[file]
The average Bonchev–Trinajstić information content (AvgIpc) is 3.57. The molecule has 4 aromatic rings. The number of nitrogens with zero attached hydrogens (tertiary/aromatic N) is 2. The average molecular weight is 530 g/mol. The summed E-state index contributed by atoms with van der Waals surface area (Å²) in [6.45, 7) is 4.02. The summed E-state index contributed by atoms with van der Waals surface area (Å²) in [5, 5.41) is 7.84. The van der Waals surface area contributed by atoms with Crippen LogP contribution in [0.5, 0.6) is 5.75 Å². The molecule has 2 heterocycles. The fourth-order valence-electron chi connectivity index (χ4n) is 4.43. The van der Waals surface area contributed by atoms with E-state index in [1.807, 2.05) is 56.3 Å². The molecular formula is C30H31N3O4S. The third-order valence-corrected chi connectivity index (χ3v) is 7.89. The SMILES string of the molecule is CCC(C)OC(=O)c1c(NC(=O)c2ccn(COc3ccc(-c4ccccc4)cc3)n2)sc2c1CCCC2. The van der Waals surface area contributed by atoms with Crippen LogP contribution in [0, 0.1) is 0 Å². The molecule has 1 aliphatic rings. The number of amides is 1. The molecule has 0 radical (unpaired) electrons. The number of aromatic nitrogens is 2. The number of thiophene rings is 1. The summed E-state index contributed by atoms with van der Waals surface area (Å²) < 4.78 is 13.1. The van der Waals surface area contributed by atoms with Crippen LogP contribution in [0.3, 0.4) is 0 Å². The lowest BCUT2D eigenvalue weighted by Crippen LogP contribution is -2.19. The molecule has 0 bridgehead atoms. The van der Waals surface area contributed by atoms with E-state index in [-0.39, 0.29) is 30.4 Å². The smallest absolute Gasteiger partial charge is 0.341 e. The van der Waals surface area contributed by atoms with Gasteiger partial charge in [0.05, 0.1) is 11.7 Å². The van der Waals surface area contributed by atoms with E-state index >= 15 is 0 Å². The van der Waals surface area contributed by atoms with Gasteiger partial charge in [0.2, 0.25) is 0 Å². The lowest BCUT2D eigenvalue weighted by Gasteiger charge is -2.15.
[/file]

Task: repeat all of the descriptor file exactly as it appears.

The average Bonchev–Trinajstić information content (AvgIpc) is 3.57. The molecule has 4 aromatic rings. The number of nitrogens with zero attached hydrogens (tertiary/aromatic N) is 2. The average molecular weight is 530 g/mol. The summed E-state index contributed by atoms with van der Waals surface area (Å²) in [6.45, 7) is 4.02. The summed E-state index contributed by atoms with van der Waals surface area (Å²) in [5, 5.41) is 7.84. The van der Waals surface area contributed by atoms with Crippen LogP contribution in [0.5, 0.6) is 5.75 Å². The molecule has 2 heterocycles. The fourth-order valence-electron chi connectivity index (χ4n) is 4.43. The van der Waals surface area contributed by atoms with E-state index in [1.807, 2.05) is 56.3 Å². The molecular formula is C30H31N3O4S. The third-order valence-corrected chi connectivity index (χ3v) is 7.89. The SMILES string of the molecule is CCC(C)OC(=O)c1c(NC(=O)c2ccn(COc3ccc(-c4ccccc4)cc3)n2)sc2c1CCCC2. The van der Waals surface area contributed by atoms with Crippen LogP contribution in [0, 0.1) is 0 Å². The molecule has 1 aliphatic rings. The number of amides is 1. The molecule has 0 radical (unpaired) electrons. The number of aromatic nitrogens is 2. The number of thiophene rings is 1. The summed E-state index contributed by atoms with van der Waals surface area (Å²) < 4.78 is 13.1. The van der Waals surface area contributed by atoms with Crippen LogP contribution in [0.3, 0.4) is 0 Å². The lowest BCUT2D eigenvalue weighted by Crippen LogP contribution is -2.19. The molecule has 0 bridgehead atoms. The van der Waals surface area contributed by atoms with E-state index in [-0.39, 0.29) is 30.4 Å². The smallest absolute Gasteiger partial charge is 0.341 e. The van der Waals surface area contributed by atoms with Gasteiger partial charge in [0.05, 0.1) is 11.7 Å². The van der Waals surface area contributed by atoms with E-state index >= 15 is 0 Å². The van der Waals surface area contributed by atoms with Gasteiger partial charge in [0.2, 0.25) is 0 Å². The lowest BCUT2D eigenvalue weighted by Gasteiger charge is -2.15.